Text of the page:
According to Icelandic law everyone must wear a seat belt regardless of where they are seated in the car. Subject to a fine if not used.
While driving in Iceland, head- and tail lights are required to be on at all times, even in full daylight all year round.
When driving in Iceland through the Vadlaheidi tunnel and parking in Thingvellir and Skaftafell National Parks an AUTOMATIC charge is applied for using the tunnel and parking. Please pay attention to those charges. Failure to pay will result in higher parking and toll fee in addition to administration fee.
Pay the tunnel toll through the tunnel web site. For parking fee information see website.
The driver is responsible that all children in the car use appropriate child seats. Further information can be found on www.icetra.is
Infant car seat for 0-2 year old child (0-13 kg)
Car seat with internal harness for 1-4 years old child (9-18 kg)
Booster seat with a high back for 4-10 year old child (15-36 kg)
Backless booster seat. Only for children over 135 cm in height.
No, you can not make a right turn at a red traffic light.
It is forbidden to drive a motor vehicle in Iceland after drinking alcoholic beverages or under the influence of drugs. A heavy fine is applied to those who violate the law.
It is illegal to talk or text on your mobile phone while driving in Iceland. Stop the car if you have to use the telephone or use a hand’s free option like a bluetooth headset.
Off-roading is strictly forbidden in Iceland. The amazing Icelandic nature is sensitive so let’s treat with respect. F-Road and Off-road driving is not the same.
In the highlands on F-roads, 2WD vehicles are not allowed and are not insured on roads marked with “F” (All highland roads signs marked with an F, i.e. F26). This includes roads marked: Kaldidalur #550, Kjolur #135 and Landmannalaugar #208. Driving these roads on a 2WD will incur a fee.
There are two type of fuel in Iceland, diesel and petrol. Make sure to use the correct fuel type. Gasoline pumps are colored differently In Iceland than you might be used to. Gasoline is green colored and named Bensín. The Diesel nozzle often black colored and named Dísil. Filling up with the wrong kind of fuel is costly to correct and could damage the engine.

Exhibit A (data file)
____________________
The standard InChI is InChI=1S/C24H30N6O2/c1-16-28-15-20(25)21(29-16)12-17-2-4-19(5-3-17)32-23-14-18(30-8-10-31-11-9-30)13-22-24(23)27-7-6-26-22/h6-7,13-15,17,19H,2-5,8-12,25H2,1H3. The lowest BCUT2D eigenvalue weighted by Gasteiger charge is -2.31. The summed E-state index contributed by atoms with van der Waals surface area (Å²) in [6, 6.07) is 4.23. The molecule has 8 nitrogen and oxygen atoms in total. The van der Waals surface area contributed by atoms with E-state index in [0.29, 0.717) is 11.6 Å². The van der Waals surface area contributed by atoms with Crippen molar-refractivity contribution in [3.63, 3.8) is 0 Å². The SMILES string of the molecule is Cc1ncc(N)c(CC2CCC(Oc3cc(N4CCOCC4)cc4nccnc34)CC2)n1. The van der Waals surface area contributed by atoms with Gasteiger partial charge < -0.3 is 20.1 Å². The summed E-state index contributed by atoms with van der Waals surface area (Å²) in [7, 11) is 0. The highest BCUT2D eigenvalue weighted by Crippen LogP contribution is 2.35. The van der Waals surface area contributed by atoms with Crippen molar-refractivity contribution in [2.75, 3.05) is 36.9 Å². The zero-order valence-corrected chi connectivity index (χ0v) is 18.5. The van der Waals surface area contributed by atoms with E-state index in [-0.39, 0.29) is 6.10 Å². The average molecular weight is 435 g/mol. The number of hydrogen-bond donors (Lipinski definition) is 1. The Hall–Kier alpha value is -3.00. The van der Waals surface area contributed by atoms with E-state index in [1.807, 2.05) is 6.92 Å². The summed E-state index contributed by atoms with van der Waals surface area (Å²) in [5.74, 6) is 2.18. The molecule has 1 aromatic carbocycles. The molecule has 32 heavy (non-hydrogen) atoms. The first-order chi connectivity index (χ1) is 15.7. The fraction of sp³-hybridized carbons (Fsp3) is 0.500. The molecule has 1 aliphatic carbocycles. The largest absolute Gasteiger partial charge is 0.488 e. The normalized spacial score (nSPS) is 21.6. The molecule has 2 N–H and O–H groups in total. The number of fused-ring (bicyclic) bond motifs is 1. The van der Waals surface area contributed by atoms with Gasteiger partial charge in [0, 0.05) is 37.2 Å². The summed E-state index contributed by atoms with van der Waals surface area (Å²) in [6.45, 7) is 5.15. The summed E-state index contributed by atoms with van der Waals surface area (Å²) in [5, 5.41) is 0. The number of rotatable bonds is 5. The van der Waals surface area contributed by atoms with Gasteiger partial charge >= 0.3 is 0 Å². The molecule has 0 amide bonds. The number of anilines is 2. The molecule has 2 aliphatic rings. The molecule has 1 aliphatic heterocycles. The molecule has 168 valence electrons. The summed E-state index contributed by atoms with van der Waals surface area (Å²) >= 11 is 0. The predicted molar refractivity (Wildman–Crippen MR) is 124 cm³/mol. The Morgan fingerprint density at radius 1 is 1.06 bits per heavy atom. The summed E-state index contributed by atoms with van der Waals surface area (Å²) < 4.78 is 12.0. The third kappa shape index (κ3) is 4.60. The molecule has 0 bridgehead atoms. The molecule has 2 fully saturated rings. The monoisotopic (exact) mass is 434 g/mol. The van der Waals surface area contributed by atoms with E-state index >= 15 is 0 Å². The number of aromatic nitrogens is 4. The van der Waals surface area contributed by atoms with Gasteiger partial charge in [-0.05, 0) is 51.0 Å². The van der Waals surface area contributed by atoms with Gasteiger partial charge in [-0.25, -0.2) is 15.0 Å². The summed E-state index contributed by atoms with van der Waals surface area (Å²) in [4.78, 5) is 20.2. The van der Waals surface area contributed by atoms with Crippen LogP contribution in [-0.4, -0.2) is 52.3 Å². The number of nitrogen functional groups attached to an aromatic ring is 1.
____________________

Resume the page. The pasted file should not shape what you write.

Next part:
No insurance covers damages caused by misfuelling.
Be very careful when opening car doors because usually it is windy in Iceland and they can easily be damaged by strong gusts of wind. Keep in mind that damages caused by wind blowing up the door are not covered by insurances.
Although it makes a good picture, standing or sitting on the car can lead to costly repairs. No insurance covers damages to the rooftop.
Beware of getting too tired while driving and try to minimize driving in long hauls. Drive to a safe area away from traffic and re energize with a quick nap.
It is extremely dangerous and prohibited to stop your car in the middle of the road to take pictures. Drive to a safe place or a designated parking space. Choose your photo locations with safety in mind.
While driving in Iceland you may notice there are many speed cameras around Reykjavik, tunnel areas, and the Ring Road. Don’t get caught exceeding the speed limit. Auto generated speeding fine will be sent to you by the Police.
Information on road conditions is available via tel. 1777 (if problems use tel. +354 522 1100), which is open 08:00-16:00 in summer and 06:30-22:00 in winter.
All of our cars have the tools or a spare tyre in the back of the car to fix it and get going. If you can the easiest way would be to change or fix the tyre yourself. If you have any problems, please call us.
All our car have incident reports in the glove box. Please fill it out with the driver of the other car. It’s very important that you do this, this report could decide if you should pay for the damage or not. If you and the other driver do not agree on what happened it’s always best to call 112 and request the police.
Call our phone number +354 767 022 and we will help you any way we can.
112 is Iceland’s emergency number. Make sure to call 112 if you have an emergency which requires the assistance of police or ambulance.